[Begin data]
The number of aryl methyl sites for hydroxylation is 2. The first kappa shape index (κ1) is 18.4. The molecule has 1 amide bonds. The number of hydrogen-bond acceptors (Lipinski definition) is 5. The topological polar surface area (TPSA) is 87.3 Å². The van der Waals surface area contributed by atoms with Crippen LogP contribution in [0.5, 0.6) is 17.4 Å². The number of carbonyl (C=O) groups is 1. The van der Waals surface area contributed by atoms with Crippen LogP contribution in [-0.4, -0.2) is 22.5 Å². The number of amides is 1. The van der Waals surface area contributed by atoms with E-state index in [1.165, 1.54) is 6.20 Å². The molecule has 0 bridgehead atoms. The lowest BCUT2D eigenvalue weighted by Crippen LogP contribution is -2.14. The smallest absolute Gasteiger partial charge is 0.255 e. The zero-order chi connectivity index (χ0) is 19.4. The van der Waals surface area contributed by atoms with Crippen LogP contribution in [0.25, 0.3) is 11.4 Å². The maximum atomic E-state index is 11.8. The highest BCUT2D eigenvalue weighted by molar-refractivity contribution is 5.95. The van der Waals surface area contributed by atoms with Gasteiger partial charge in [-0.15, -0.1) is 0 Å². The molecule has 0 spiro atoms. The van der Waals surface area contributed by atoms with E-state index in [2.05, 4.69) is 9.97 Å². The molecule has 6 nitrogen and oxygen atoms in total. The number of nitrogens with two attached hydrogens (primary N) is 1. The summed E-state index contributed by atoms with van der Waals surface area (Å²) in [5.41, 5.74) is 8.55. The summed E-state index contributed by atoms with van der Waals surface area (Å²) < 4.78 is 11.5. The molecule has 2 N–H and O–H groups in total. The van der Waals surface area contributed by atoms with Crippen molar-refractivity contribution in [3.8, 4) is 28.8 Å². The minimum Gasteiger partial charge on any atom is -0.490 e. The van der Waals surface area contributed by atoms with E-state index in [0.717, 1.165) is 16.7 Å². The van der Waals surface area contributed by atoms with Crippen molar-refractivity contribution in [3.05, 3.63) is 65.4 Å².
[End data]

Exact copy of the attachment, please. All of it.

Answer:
The number of aryl methyl sites for hydroxylation is 2. The first kappa shape index (κ1) is 18.4. The molecule has 1 amide bonds. The number of hydrogen-bond acceptors (Lipinski definition) is 5. The topological polar surface area (TPSA) is 87.3 Å². The van der Waals surface area contributed by atoms with Crippen LogP contribution in [0.5, 0.6) is 17.4 Å². The number of carbonyl (C=O) groups is 1. The van der Waals surface area contributed by atoms with Crippen LogP contribution in [-0.4, -0.2) is 22.5 Å². The number of amides is 1. The van der Waals surface area contributed by atoms with E-state index in [1.165, 1.54) is 6.20 Å². The molecule has 0 bridgehead atoms. The lowest BCUT2D eigenvalue weighted by Crippen LogP contribution is -2.14. The smallest absolute Gasteiger partial charge is 0.255 e. The zero-order chi connectivity index (χ0) is 19.4. The van der Waals surface area contributed by atoms with Crippen LogP contribution in [0.25, 0.3) is 11.4 Å². The maximum atomic E-state index is 11.8. The highest BCUT2D eigenvalue weighted by molar-refractivity contribution is 5.95. The van der Waals surface area contributed by atoms with Gasteiger partial charge in [-0.15, -0.1) is 0 Å². The molecule has 0 spiro atoms. The van der Waals surface area contributed by atoms with E-state index in [2.05, 4.69) is 9.97 Å². The molecule has 6 nitrogen and oxygen atoms in total. The number of nitrogens with two attached hydrogens (primary N) is 1. The summed E-state index contributed by atoms with van der Waals surface area (Å²) in [5.41, 5.74) is 8.55. The summed E-state index contributed by atoms with van der Waals surface area (Å²) < 4.78 is 11.5. The molecule has 2 N–H and O–H groups in total. The van der Waals surface area contributed by atoms with Crippen molar-refractivity contribution in [3.8, 4) is 28.8 Å². The minimum Gasteiger partial charge on any atom is -0.490 e. The van der Waals surface area contributed by atoms with E-state index in [0.717, 1.165) is 16.7 Å². The van der Waals surface area contributed by atoms with Crippen molar-refractivity contribution in [3.05, 3.63) is 65.4 Å².